Monday, August 31, 2009
Saturday, August 29, 2009
Friday, August 28, 2009
Being the comment ho that I am, it is always amazing to me that days later someone is still commenting on a post. It is heartwarming to realize that you care as much about something I said, wrote and made as much as I do.
But most especially I want to give thanks to both Gigi and Colleen for taking the time to write such informative blog posts...for so willingly sharing of their vast sewing knowledge and who without hesitation agreed to write these posts!
Thanks to everyone who let me know that Archie is marrying Veronica and making the biggest mistake of his life! Yeah, that marriage won't last...sort of like how Barbie finally got wise to Ken! *LOL* Hang in there Betty, your turn is coming!
I'm having dinner this evening with some sewing friends...and I can't wait!
(ETA - Dinner will have to wait! Woke up this morning feeling terrible...so I'm home today! I hope you guys will forgive me!)
As always...more later!!!
Thursday, August 27, 2009
I make my living fitting bodies. I’ve been doing it in some form or another for almost my entire life time. My skills have evolved into a paycheck coupled with international travel for companies that I’m sure you know of and most likely own a piece of clothing or lingerie by one of them. In short, I’m good at what I do – but here’s the secret -- people overestimate the skills needed to achieve a good fit.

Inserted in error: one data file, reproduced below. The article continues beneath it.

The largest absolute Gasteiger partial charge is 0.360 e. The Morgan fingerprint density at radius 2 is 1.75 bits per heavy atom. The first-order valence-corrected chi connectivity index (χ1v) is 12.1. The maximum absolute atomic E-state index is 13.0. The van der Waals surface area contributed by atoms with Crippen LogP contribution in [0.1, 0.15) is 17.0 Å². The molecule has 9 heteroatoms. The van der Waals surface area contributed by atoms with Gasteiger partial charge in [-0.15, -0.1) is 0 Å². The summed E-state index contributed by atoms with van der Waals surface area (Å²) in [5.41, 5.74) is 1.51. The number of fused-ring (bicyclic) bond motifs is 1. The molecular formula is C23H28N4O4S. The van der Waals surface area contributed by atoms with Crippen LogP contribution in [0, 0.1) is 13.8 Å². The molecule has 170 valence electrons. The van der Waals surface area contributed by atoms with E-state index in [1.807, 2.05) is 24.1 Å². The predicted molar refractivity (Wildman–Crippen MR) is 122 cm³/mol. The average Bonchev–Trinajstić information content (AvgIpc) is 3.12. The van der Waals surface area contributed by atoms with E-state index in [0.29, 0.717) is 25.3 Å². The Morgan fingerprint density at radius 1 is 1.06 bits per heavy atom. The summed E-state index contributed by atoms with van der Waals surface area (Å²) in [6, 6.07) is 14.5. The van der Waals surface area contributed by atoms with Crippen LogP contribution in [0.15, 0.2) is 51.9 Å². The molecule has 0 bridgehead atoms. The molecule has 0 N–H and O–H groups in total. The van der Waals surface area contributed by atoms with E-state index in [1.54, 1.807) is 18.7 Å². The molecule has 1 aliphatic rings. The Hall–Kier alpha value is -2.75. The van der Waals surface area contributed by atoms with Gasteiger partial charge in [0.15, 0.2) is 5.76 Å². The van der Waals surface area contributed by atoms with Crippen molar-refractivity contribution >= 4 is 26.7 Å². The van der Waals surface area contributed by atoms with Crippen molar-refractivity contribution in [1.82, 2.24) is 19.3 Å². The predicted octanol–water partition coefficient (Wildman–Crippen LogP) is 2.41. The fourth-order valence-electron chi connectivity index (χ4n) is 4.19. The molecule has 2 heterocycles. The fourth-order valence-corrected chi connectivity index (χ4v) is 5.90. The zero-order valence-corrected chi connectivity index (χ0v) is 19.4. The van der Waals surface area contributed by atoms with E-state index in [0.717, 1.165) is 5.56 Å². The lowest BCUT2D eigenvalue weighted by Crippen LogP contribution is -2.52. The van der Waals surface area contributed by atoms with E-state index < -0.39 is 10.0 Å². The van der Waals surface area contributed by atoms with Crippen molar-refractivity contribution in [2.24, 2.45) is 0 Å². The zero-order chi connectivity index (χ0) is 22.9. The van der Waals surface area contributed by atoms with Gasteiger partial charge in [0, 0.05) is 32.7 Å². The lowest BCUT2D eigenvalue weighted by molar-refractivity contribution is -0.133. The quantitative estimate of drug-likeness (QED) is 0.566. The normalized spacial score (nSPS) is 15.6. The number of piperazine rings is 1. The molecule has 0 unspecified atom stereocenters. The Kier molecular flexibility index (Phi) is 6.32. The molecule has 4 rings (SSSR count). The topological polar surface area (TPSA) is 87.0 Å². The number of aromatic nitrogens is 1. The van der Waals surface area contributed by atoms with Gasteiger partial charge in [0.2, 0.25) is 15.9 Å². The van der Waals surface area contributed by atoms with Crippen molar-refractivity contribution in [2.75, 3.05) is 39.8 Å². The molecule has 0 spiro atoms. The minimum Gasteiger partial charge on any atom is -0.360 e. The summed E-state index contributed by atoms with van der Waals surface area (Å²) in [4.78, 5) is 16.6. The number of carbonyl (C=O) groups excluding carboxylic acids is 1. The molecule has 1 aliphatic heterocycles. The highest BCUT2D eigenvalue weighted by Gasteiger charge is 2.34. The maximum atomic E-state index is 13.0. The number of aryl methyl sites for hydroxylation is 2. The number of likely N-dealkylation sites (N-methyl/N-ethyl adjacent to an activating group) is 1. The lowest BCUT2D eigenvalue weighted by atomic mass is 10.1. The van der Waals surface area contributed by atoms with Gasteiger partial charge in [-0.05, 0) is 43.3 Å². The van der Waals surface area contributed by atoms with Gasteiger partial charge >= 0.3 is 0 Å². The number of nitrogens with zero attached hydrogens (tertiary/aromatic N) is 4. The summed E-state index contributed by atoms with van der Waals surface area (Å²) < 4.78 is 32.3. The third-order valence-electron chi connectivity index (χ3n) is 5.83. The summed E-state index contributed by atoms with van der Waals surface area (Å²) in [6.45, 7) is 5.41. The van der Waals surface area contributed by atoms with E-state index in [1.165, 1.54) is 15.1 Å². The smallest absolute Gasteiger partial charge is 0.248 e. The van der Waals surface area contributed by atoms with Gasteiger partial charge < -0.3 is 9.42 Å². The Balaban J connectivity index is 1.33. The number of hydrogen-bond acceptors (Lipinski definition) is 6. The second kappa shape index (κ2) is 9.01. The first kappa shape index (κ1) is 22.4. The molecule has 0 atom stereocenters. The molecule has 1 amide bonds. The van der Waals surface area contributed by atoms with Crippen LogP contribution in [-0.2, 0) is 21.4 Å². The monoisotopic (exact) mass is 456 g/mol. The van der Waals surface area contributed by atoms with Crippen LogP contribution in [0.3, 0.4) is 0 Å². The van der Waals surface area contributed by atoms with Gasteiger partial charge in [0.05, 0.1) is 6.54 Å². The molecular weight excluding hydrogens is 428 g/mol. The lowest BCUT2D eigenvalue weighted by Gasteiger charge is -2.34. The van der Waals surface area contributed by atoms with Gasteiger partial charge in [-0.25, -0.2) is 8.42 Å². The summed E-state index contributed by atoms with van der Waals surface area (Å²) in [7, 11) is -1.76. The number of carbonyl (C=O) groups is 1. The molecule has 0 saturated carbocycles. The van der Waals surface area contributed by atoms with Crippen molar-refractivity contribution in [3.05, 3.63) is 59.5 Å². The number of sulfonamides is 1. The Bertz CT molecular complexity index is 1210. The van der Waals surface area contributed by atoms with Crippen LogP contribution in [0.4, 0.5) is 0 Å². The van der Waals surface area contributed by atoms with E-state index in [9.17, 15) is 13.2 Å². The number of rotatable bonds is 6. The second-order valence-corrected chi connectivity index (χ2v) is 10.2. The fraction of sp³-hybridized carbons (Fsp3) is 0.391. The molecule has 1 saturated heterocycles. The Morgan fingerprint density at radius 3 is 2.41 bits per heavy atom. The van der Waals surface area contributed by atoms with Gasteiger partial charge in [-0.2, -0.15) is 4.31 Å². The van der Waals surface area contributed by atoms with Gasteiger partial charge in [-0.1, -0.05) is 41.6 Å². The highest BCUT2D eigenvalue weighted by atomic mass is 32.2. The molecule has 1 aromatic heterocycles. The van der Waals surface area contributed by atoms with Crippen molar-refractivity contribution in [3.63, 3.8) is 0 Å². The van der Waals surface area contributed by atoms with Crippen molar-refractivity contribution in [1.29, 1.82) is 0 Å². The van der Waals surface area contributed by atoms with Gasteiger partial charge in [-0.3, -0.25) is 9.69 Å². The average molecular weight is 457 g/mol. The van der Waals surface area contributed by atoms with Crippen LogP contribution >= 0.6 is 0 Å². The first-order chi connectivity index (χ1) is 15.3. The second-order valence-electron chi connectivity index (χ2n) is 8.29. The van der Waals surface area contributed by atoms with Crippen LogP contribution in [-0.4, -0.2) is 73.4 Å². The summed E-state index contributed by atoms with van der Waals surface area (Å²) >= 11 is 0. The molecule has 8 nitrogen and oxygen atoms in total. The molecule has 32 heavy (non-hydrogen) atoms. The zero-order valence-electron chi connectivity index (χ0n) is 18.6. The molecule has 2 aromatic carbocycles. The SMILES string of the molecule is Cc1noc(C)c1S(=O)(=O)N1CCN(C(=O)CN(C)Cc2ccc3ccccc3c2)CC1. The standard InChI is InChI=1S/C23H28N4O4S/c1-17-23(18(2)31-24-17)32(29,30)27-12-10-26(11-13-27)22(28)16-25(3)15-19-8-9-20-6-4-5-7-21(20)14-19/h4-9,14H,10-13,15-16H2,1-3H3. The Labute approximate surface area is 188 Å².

Many home sewists grow to fear it, they leave fashion sewing and start crafting, or quilting or making home dec items because the ever elusive ‘fitting’ is too difficult. I’m here to tell you – it isn’t!
I’ve known Carolyn for probably 15 years and we have many shared fun moments around our families and our sewing machines. If you bribe me with chocolate, I’ll tell you how she used to fit garments before we met and I gently guided her in a more suitable direction.
Carolyn asked me to share some very general points in a first of several blog posts on what constitutes good fit and some tips to achieve it. Obviously I can’t cover everything in a blog format, but I’m hoping you can take away a few things that will enhance your future projects.
Perfect fit, does not always give you the most flattering garment. The idea is to flatter your figure, not just fit it. I’m a plus sized woman, I can make any garment for my body, but I’m steering clear of the bikinis and micromini skirts. . . they don’t flatter me.
More than Measurements:
Think of this for a moment. You are a bird, sitting in a tree, looking down on a snowman that someone built below you. What you see from above is three circles, one inside the other, perfectly nested inside each other.
If you took the measurements of the largest point around each section, you could put pencil to paper. And draw out a pattern and it would wrap around this and zip up the back without problem and Ms. Snow Fashionista would be out the door. . . However – we aren’t all built with our measurements equally distributed off of one main center column as a snow person is.